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China doubles reward for consumer fraud whistleblowers to up to $155,000

Beijing looks to increase scrutiny on businesses as product complaints surge

Chinese consumers who report food safety problems to the government can receive a share of any penalties paid by the company.   © Reuters

BEIJING -- The Chinese government will offer rewards of up to 1 million yuan ($155,000) for reports of safety problems or misconduct involving consumer products, double the current ceiling, to encourage employees and the public to blow the whistle on corporate wrongdoing.

Set to begin in December, the bigger incentives respond to a steady rise in consumer complaints driven by the online shopping boom of recent years.

The China Consumers Association reports that related organizations received more than 980,000 claims last year -- up by half from five years earlier -- with appliances, daily necessities and food among the leading categories.

Rewards of 1%, 3% or 5% of any penalties levied against a company will be paid to the person who reported the problem, based on factors including the evidence provided. Internal whistleblowers can receive a larger share of the fines, up to the 1 million yuan limit.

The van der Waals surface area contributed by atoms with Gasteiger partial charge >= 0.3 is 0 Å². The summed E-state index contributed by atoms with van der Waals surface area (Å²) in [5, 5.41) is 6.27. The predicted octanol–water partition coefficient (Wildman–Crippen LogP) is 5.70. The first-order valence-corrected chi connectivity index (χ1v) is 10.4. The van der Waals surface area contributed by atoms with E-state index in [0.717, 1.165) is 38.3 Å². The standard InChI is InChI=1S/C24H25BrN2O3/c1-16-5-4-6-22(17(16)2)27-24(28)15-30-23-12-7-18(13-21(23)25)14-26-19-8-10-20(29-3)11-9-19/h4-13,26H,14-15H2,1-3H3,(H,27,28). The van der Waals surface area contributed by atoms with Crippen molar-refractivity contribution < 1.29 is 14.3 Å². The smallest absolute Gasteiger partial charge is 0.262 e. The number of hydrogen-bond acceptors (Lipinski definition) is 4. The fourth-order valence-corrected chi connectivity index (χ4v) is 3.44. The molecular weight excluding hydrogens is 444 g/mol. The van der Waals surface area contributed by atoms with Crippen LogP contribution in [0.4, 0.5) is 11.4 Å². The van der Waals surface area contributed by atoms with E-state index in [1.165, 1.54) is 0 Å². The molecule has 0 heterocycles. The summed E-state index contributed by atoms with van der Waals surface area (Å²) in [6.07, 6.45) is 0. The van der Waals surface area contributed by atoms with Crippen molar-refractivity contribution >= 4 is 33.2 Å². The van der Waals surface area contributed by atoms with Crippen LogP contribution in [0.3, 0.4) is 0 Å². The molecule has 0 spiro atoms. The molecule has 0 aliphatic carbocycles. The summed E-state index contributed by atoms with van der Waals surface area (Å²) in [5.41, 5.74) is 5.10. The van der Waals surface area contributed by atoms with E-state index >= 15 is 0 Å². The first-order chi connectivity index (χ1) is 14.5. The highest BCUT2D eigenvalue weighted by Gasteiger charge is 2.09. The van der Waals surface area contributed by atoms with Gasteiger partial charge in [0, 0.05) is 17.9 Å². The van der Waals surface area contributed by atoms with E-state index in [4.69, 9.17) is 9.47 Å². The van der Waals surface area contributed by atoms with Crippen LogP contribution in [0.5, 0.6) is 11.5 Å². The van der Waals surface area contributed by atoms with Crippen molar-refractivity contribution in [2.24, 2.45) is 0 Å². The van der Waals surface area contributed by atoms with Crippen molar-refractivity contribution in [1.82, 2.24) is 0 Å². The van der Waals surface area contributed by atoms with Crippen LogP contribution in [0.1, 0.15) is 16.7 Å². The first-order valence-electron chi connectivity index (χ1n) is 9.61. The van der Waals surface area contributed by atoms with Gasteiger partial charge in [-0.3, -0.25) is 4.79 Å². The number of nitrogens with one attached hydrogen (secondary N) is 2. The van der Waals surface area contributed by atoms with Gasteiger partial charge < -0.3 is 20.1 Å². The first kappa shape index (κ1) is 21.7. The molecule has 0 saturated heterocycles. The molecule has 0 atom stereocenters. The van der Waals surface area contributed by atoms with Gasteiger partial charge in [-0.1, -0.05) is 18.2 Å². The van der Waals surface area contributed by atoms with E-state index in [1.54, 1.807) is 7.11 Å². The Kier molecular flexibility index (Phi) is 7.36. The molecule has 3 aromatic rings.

The new provisions apply to food and pharmaceuticals as well as products and equipment related to consumer safety. The last category is expected to be broad, covering such items as elevators, air conditioners and air purifiers.

The changes recently announced by the Finance Ministry and the State Administration for Market Regulation combine two existing systems offering rewards for reports of counterfeit or poor-quality goods or illegal conduct related to food or drugs, capped at 300,000 yuan and 500,000 yuan, respectively.

The new program includes provisions to protect those making the reports, with the threat of criminal charges if personal information about a whistleblower is leaked or content from a report is sent to the company in question. People who fake claims of misconduct in hopes of claiming a reward will face fines.

The change aims to supplement an oversight system that is becoming overstretched, as well as lower administrative costs. The number of registered corporations and sole proprietors in China has swelled roughly 160% from 2012 to 145 million -- too many for authorities to catch every instance of misconduct on its own.

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